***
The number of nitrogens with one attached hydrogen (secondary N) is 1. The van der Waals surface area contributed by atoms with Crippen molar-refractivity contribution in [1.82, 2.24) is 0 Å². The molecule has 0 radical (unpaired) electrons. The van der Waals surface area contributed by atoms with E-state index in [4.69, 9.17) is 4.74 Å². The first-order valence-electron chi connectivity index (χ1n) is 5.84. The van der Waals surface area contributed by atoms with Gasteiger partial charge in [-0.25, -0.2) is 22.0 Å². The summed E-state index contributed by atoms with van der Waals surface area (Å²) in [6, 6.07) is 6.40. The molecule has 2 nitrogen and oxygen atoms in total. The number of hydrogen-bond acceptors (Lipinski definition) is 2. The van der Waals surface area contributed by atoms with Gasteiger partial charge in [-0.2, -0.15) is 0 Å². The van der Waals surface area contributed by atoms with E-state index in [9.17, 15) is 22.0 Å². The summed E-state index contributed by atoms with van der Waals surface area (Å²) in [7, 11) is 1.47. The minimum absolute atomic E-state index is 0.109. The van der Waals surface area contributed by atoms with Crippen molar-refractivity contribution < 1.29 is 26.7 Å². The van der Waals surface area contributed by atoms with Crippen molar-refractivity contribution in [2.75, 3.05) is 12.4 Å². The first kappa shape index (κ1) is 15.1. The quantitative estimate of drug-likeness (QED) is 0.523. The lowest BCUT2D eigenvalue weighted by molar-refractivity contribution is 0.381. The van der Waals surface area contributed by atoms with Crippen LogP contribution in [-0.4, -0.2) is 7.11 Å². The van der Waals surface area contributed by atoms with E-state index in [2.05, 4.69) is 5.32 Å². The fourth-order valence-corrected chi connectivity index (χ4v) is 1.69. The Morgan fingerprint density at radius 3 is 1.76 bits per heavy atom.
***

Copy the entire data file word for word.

The number of nitrogens with one attached hydrogen (secondary N) is 1. The van der Waals surface area contributed by atoms with Crippen molar-refractivity contribution in [1.82, 2.24) is 0 Å². The molecule has 0 radical (unpaired) electrons. The van der Waals surface area contributed by atoms with E-state index in [4.69, 9.17) is 4.74 Å². The first-order valence-electron chi connectivity index (χ1n) is 5.84. The van der Waals surface area contributed by atoms with Gasteiger partial charge in [-0.25, -0.2) is 22.0 Å². The summed E-state index contributed by atoms with van der Waals surface area (Å²) in [6, 6.07) is 6.40. The molecule has 2 nitrogen and oxygen atoms in total. The number of hydrogen-bond acceptors (Lipinski definition) is 2. The van der Waals surface area contributed by atoms with Gasteiger partial charge in [-0.2, -0.15) is 0 Å². The van der Waals surface area contributed by atoms with E-state index in [9.17, 15) is 22.0 Å². The summed E-state index contributed by atoms with van der Waals surface area (Å²) in [7, 11) is 1.47. The minimum absolute atomic E-state index is 0.109. The van der Waals surface area contributed by atoms with Crippen molar-refractivity contribution < 1.29 is 26.7 Å². The van der Waals surface area contributed by atoms with Crippen molar-refractivity contribution in [2.75, 3.05) is 12.4 Å². The first kappa shape index (κ1) is 15.1. The quantitative estimate of drug-likeness (QED) is 0.523. The lowest BCUT2D eigenvalue weighted by molar-refractivity contribution is 0.381. The van der Waals surface area contributed by atoms with Crippen LogP contribution in [-0.4, -0.2) is 7.11 Å². The van der Waals surface area contributed by atoms with E-state index in [2.05, 4.69) is 5.32 Å². The fourth-order valence-corrected chi connectivity index (χ4v) is 1.69. The Morgan fingerprint density at radius 3 is 1.76 bits per heavy atom.